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branches of the human race have come, in the way of gradual variation, from one original type? and second, If intrinsically possible, can it have been done within the limited space of time which, with the most pliant Scripture chronology, we are able to allow for it? These questions, however, though properly separate, so run into each other, that it will be more easy to consider them together.

The affirmative of both of them is argued, 1. From the superficial character of these diversities; 2. The actual changes which have been observed as taking place in particular circumstances of the race; 3.* From the analogy of similar changes which have occurred in other animals, particularly in those most nearly associated with man, and subject to the same general influences that have operated on him.

1. Naturalists are not agreed as to the number of sub-races into which the human family should be divided. Some make two only, the white and the black. Morton reckons twenty-two, and Burke sixty-three. Agassiz makes eight principal centers of creation, which he calls "zoological provinces,” viz., the Arctic, the Mongolian, the European, the American, the Negro, the Hottentot, the Malay, and the Australian. But whatever be the number, it is now regarded as settled that the differences between them are not specific — that the entire genus homo consists of but a single species.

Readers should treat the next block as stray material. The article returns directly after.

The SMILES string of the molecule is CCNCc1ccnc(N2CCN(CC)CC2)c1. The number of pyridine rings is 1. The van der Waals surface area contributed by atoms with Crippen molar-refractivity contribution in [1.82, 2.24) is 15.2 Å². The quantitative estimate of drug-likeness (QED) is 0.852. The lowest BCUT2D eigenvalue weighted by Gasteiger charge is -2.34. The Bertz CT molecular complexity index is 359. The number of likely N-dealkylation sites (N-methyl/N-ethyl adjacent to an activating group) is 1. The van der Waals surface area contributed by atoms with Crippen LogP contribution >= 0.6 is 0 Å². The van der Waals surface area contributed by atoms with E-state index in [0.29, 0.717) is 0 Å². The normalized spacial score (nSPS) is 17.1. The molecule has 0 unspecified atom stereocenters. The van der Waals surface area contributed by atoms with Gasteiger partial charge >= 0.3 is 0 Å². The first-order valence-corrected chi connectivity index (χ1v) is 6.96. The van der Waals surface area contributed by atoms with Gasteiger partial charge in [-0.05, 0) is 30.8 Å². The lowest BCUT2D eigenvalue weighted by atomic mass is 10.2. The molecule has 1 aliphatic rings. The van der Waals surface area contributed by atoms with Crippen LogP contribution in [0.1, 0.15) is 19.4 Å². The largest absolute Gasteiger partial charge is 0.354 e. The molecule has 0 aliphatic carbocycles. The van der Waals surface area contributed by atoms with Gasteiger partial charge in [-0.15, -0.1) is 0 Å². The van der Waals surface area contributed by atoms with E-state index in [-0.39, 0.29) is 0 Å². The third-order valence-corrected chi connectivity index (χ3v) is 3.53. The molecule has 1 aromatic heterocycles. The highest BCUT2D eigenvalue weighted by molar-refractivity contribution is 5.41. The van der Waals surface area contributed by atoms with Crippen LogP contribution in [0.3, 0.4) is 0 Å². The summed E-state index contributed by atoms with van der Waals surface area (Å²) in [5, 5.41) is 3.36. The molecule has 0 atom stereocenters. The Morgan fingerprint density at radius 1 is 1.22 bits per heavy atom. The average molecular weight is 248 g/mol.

In this position all the best authorities are agreed. "Linnæus, Blumenbach, Cuvier, Lawrence, Camper, Dr. Prichard, Humboldt, Zimmerman, Pickering, and many other distinguished naturalists, consider the species as sufficiently proved; and the French Academy of Science, in one of its reports, speaking of Blumenbach, remarks that 'a profound gulf, without connection or passage, separates the human species from every other. There is no other species that is akin to the human, nor any genus whatever. The human race stands alone.'"*

This is proved, first, from the fact that " there is an essential identity among men of all races in physical and mental characteristics.” | Our space will not allow us to go over the whole field, and show this fact in detail. Dr. Bachman, in his " Doctrine of the Unity of the Human Race,” adduces a large number of particulars in the osteological structure of man in which the various races are identical. Professor Godron, the distinguished French naturalist, in the second chapter of his great work, f treats * Dr. John Hall, in Pickering's Races of Men, Introd. p. 27. † Professor J. D. Dana, Geology, p. 584.

| De l’Espèce et des Races dans les êtres Organisés, et specialement de l'Unité de l’Espèce Humaine. Par D: A. Godron, Docteur en Médecine, Docteur ès Sciences, Doyen de la Faculté des Sciences de Nancy, Professeur d'Histoire Naturelle à la même Faculté, Directeur du Jardin des Plantes, etc. 2 vols., 8vo.